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Media outlets and journalists sharply criticized the Federal Bureau of Investigation (FBI) for interfering in the presidential election after Director James Comey violated precedent and policy by sending a letter to Congress saying the agency is reviewing newly discovered emails surrounding Democratic presidential nominee Hillary Clinton’s use of a private server as secretary of state. That announcement was followed by a series of additional leaks from the FBI.
Frank Gaffney, the head of the Center for Security Policy (CSP), is reportedly a member of GOP presidential candidate Sen. Ted Cruz's (R-TX) national security advisory team. The Southern Poverty Law Center has termed CSP an anti-Muslim hate group, and Gaffney has a history of pushing bigoted anti-Muslim smears and conspiracy theories.
Right-wing media figures criticized President Obama and Hillary Clinton for not saying "radical Islam" during remarks they made on December 6, claiming terrorism cannot be fought without using the term. However, others have noted the term alienates Muslims and aids terrorists.
Conservative media wasted no time attacking former Secretary of State Hillary Clinton during her testimony in front of the House Committee on Benghazi, accusing the Democratic presidential candidate of playing "the victim," mocking her laugh, and evoking fringe conspiracy theories to smear her.
Conservative media reacted with outrage to President Obama's speech defending his administration's landmark nuclear agreement with Iran, claiming the president had taken "a blame America approach," calling it "unpresidential," and demanding impeachment, despite the fact that experts have lauded the deal as "necessary and wise."
After President Obama repeated the assessment of James Clapper, the director of national intelligence, of the intelligence community's initial view on the threat posed by the Islamic State, media are accusing Obama of "throwing the intelligence community under the bus."
The newly-released 13 Hours: The Inside Account of What Really Happened in Benghazi documents the experience on the ground the night of the September 2012 terrorist attacks, effectively debunking a number of old media myths surrounding the tragedy.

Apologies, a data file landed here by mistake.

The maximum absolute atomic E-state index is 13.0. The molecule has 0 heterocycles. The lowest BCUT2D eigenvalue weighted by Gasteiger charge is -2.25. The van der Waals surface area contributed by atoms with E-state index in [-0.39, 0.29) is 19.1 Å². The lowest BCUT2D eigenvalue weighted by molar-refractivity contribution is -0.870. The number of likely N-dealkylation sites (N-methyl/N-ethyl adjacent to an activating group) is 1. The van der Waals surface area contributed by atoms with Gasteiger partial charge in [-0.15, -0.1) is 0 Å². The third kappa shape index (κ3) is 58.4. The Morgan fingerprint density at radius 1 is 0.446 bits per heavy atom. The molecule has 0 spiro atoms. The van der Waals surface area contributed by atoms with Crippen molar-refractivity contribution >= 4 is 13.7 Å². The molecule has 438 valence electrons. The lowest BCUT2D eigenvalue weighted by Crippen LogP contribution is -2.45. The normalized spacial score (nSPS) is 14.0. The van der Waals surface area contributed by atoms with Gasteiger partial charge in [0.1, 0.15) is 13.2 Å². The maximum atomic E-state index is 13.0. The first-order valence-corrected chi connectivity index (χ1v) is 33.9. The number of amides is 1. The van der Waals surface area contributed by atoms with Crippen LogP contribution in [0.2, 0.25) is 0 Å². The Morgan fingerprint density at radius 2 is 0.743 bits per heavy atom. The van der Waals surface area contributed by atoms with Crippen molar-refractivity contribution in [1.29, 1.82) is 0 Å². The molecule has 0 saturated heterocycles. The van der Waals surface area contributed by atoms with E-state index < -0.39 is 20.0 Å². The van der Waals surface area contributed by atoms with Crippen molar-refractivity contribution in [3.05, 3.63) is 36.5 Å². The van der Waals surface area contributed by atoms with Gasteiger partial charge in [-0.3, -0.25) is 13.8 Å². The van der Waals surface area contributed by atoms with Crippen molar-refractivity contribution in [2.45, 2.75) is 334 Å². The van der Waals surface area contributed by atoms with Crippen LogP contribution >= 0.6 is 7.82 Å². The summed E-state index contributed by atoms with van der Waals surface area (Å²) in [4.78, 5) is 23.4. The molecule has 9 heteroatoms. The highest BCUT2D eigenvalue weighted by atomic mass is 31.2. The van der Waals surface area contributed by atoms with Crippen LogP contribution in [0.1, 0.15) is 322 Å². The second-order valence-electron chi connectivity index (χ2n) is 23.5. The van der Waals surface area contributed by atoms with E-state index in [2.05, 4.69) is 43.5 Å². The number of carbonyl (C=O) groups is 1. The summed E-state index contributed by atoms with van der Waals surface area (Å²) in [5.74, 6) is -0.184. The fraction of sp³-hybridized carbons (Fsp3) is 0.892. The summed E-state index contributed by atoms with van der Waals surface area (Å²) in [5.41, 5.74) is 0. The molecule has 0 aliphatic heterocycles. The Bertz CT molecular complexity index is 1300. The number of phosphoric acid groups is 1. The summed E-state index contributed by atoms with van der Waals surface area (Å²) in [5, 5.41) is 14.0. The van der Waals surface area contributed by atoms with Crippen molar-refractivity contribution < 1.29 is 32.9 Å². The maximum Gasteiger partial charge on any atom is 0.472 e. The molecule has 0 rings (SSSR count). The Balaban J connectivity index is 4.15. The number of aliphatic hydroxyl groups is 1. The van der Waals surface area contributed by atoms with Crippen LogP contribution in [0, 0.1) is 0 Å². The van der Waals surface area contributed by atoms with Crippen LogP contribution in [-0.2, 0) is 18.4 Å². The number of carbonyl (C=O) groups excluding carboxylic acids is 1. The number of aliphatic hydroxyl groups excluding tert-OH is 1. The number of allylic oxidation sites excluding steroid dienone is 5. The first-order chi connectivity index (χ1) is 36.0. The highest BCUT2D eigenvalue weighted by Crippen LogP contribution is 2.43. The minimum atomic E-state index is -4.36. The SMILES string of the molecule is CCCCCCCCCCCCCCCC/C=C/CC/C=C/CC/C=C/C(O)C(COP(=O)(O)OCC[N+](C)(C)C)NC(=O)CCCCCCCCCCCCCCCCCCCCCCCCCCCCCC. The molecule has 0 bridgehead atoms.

The book, written by journalist Mitchell Zuckoff and five former CIA contractors who defended the diplomatic post and nearby CIA annex during the assault, is an interesting eyewitness portrayal of the attacks and the heroism the men displayed. But while the book has received ample media attention, outlets are largely ignoring several key points from 13 Hours' narrative that undermine false media narratives about the attacks.
On CNN's The Lead, host Jake Tapper interviewed three of the authors and specifically focused on what he called the "biggest point of contention" between the authors and administration officials, which is their description of the so-called "stand down" order. According to the contractors, though they were ready to leave the CIA annex to defend the diplomatic post almost immediately following the initial distress call, they were asked to wait for approximately 20 minutes as their CIA base chief attempted to contact local a Libyan militia for assistance and develop a plan. They disagreed with the delay and wanted to move in more quickly.
This disagreement was eventually politicized and inflated by media and political figures, who insisted that members of the Obama administration, or then-Secretary of State Hillary Clinton, had ordered rescue efforts to "stand down" permanently and leave Americans to die. But as the contractors explained to Tapper, though they believe they could have done more to save American lives that night had they been allowed to leave immediately, they did not view the decision as one of "malice" towards Americans, nor did they place the blame for the decision on anyone higher up than the base chief.